Benefits include potential reduction of sediment load entering Lake Houston.
SJRA can not yet quantify the level of flood mitigation provided by the sand trap(s). However, restoring or expanding storm flow capacity could potentially remove structures from the floodplain, they say. The conceptual design phase currently underway will attempt to evaluate downstream hydraulic benefits.
https://i0.wp.com/reduceflooding.com/wp-content/uploads/2020/07/Sand-Trap-Benefit-Area.jpg?fit=1200%2C1210&ssl=112101200adminadmin2020-07-09 15:26:042020-07-09 15:26:28Details of SJRA Application to TWDB for Grant to Develop Sand Traps
While Harvey had a devastating impact on the area’s residential community, what we’ve not yet come to fully address or understand is the impact Harvey had on small businesses.
44 Percent of Area Small Businesses Affected by Harvey
The Small Business Administration issued more than 3,300 unique identifiers for businesses in the aftermath of Harvey. This represents almost 44 percent of all businesses in the Lake Houston area. While some business devastation was obvious in Humble along I-69, or Town Center and Kings Harbor in Kingwood, a multitude of other low-profile businesses also suffered physical damage and economic loss.
Commercial Area near FM1960 and Atascocita Road looking west toward Lake Houston
There is no FEMA equivalent for small businesses; many were left without help after Harvey. As a result, many small business owners depleted life savings, took out home equity loans or drew down retirement accounts to keep their businesses running. For the many that lost homes as well as businesses, circumstances were even more dire.
Many small business owners depleted life savings, took out home equity loans or drew down retirement accounts to keep their businesses running.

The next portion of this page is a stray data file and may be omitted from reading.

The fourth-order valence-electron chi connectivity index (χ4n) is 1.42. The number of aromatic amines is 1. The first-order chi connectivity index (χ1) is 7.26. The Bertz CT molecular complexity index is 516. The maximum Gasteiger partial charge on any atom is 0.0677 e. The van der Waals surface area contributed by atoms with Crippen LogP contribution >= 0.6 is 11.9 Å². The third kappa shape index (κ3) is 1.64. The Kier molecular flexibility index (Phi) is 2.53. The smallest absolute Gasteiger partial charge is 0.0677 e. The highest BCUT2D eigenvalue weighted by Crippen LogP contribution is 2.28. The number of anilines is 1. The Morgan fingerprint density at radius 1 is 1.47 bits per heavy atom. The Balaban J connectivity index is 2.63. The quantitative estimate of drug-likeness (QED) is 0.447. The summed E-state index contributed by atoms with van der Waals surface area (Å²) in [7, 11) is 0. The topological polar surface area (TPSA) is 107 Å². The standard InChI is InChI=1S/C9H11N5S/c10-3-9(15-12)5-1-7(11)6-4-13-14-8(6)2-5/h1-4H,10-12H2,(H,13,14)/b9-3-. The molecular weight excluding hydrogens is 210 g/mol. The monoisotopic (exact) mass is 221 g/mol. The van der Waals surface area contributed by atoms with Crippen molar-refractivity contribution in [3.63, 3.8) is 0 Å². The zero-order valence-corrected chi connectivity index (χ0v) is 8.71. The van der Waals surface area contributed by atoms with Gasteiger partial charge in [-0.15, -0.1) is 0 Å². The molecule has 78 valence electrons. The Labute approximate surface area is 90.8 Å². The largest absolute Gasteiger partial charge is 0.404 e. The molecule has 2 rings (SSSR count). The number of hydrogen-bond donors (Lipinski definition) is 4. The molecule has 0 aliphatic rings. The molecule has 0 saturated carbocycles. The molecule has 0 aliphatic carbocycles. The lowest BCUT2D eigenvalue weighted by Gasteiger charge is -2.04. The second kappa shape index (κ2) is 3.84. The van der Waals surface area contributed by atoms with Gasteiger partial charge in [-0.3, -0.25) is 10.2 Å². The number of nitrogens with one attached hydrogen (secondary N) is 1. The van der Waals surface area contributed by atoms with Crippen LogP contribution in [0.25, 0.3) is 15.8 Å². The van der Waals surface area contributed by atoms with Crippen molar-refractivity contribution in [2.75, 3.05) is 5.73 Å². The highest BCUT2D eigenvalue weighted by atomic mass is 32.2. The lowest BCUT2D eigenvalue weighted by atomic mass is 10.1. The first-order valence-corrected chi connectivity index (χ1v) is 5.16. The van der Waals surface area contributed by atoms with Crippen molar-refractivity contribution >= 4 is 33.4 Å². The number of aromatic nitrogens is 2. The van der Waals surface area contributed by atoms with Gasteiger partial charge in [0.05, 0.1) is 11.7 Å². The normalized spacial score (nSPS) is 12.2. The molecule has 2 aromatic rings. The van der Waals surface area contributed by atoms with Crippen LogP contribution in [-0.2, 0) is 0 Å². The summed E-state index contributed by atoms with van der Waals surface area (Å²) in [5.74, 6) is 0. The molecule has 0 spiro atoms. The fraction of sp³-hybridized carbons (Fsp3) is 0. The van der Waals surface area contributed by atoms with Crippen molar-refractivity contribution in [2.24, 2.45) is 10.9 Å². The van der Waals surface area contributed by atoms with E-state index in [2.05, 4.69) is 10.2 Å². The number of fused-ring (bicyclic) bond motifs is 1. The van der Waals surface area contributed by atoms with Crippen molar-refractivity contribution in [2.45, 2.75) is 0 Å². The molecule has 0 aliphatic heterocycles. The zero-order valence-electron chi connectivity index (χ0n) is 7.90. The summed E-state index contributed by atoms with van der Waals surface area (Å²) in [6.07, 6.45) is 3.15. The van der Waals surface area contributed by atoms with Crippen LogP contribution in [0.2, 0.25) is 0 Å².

The SBA made a significant positive impact to the area’s small businesses. But not all businesses qualified for a loan and a majority of SBA funding went to residents. Typically, 80 percent goes to residential and 20 percent to small businesses.
Lake Houston Economic Development Partnership Helps Address Gaps
To address this imbalance, the Lake Houston Economic Development Partnership partnered with SBA, LiftFund, Federal Home Loan Bank, Lake Houston Area Relief Fund, Rebuild Texas Fund and several others. Our goal: to help small businesses via zero interest deferred loans, newly developed grant programs, tax credits and disaster recovery assistance.
We cannot meet current demand for all small business assistance. However, we can build long-term support systems to help the Lake Houston Area recover, and to keep it vibrant and growing.
Two small business funding programs have begun to make a significant impact in our area; both focus on accelerating recovery from Harvey.
Zero Interest Loans from LiftFund
First, LiftFund has been a partner of the Lake Houston Economic Development Partnership and Lake Houston Area Chamber of Commerce since October of 2017. We hosted their first satellite workshop in the chamber offices on November 2, 2017, and have since funded several Lake Houston area businesses with zero interest loans up to $25,000 with a four month deferment period.
The current LiftFund minimum application requirements include a direct physical and or financial impact from Hurricane Harvey, having been in business at least one year prior to Harvey, and the ability to provide other documentation. That documentation includes three months of business and personal bank statements along with the company’s most recently filed tax return. LiftFund’s disaster recovery loan application link is: https://www.liftfund.com/texas-rebuild-initiative/.
Grant Program for Small Businesses
Our second small business funding program launched in March 2018 – the Lake Houston Harvey Small Business Grant Program. It provides grants ranging from $2500 to $5000 for businesses directly impacted by Harvey. It only covers the Lake Houston area – zip codes 770044, 77338, 77339, 77345, 77346 and 77396. Individual companies must have been in business at least a year before Harvey and provide business and personal bank statements along with their most recently filed federal tax return.
Small Businesses Employ 80 Percent of All Employees
Small businesses employ roughly 80 percent of all workers in both Texas and the United States. We must make sure that our recovery includes homes and the life blood of the Lake Houston area, our small businesses. So please, share this information with small business owners you may know so we can help them rebuild and thrive. Let them know that the broader community is working on their behalf.
Posted by Mark Mitchell President, Lake Houston Economic Development Partnership
242 Days since Hurricane Harvey
00adminadmin2018-04-28 16:25:432018-04-29 10:40:08Help for Small Businesses Recovering from Harvey in Lake Houston Area